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Next on the list was the wiring. Suddenly, a single LED in one of the rings had gone on. A bit strange… we carried on looking… and then we had an idea: Christmas lights. No, not using them instead of the LED rings, that’s just silly! The principle. If one breaks, the others don’t work. Connection in series. And the wine shelf works similarly to that. If one ring is broken, the following ones don’t work. In our case No. 1 was broken, No. 5 too, and also No. 8, 9 & 13. After we found that out we put the platforms with defective LED rings to the end of the row, and were actually quite happy to have a working, though slightly crippled, Wine Shelf. Then we closed everything and tried it again. Only the top row lit up this time… To keep it short, 9 out of 16 were dead. Not so good. But that’s why we call it a prototype. The only thing we could do was to rearrange the platforms to make it look as if everything was fine, and cheat a bit while doing the demo. Nobody noticed. At this point we would like to apologise to everybody whom we led to believe they saw a fully functional Smart Wine Shelf. We’re sorry and know it’s not right to fib. But it really was only a problem with LEDs and it does usually work. A big THANK YOU to Andy for helping us with the repairs.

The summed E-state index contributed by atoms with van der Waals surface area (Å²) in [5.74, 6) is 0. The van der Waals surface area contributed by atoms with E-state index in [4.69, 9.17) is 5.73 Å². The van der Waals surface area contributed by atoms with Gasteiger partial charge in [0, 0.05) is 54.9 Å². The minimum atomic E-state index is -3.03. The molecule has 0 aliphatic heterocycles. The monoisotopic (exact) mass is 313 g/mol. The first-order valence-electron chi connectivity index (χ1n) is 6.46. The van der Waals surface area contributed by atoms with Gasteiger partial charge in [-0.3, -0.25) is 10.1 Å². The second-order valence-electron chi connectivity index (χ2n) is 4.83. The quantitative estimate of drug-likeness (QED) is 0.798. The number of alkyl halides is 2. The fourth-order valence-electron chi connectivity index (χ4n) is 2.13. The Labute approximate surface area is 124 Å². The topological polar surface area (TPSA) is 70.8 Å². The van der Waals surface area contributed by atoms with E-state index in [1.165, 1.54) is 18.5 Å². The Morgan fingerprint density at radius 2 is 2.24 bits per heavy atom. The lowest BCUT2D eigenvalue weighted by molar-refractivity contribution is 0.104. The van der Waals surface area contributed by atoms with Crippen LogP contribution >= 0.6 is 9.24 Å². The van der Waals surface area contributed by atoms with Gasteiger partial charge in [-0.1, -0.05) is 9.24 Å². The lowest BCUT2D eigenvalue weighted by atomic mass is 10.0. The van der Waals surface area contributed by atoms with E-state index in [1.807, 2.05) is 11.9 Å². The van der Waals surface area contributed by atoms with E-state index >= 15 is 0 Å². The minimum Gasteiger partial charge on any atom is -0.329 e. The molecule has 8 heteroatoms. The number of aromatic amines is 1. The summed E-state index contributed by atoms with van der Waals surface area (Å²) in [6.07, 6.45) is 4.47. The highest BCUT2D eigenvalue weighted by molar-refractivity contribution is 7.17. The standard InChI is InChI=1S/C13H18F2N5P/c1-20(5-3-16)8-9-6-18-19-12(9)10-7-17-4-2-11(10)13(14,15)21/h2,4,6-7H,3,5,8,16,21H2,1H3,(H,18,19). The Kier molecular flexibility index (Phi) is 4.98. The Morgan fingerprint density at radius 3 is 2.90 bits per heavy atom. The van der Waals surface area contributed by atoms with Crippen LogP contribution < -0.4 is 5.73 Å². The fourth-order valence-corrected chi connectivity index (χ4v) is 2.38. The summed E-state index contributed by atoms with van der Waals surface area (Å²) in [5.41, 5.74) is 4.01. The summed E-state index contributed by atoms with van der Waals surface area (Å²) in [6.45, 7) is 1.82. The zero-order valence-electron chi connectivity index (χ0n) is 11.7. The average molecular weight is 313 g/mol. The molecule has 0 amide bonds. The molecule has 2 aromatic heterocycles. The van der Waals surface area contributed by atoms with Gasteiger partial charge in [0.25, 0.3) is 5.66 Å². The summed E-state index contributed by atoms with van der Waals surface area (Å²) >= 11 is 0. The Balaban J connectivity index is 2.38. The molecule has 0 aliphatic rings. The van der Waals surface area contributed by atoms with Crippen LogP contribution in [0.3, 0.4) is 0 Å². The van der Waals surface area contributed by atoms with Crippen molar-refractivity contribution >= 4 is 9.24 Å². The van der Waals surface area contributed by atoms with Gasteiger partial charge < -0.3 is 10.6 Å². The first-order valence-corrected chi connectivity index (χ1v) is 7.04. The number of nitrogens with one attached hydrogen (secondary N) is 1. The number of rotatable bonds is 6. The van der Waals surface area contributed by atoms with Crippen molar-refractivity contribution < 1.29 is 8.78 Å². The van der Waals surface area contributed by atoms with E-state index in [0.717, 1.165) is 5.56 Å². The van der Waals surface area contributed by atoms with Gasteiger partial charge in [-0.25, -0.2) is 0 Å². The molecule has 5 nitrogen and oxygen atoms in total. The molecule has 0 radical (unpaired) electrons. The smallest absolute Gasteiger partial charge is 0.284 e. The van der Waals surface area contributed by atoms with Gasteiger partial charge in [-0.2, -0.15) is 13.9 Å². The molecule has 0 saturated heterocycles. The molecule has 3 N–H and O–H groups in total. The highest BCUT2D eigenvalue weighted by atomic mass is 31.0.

Apart from all that trouble, Shop.org went really well for us. We made some nice contacts, got cool ideas for new prototypes, and also some suggestions on how to improve some of our current ones (like the Wine Shelf). That’s why we go to these events.

Oh, and regarding the emails mentioned above… Sven is just on his way to Montreal to present the Wine Shelf. Good luck, mate!

TO BE CONTINUED…

 
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Connecting to multiple BLE devices

In the last post, I mentioned that we’re working on BLE and intend to connect “things” in the retail space wirelessly. I promised to post some example code how this can be done. I’m again at the airport and I got a few spare minutes, so let me post this right away. Let’s begin with the LightBlue Bean code, which is written in the Arduino programming language and put onto the Lightblue Beans using the Arduino IDE: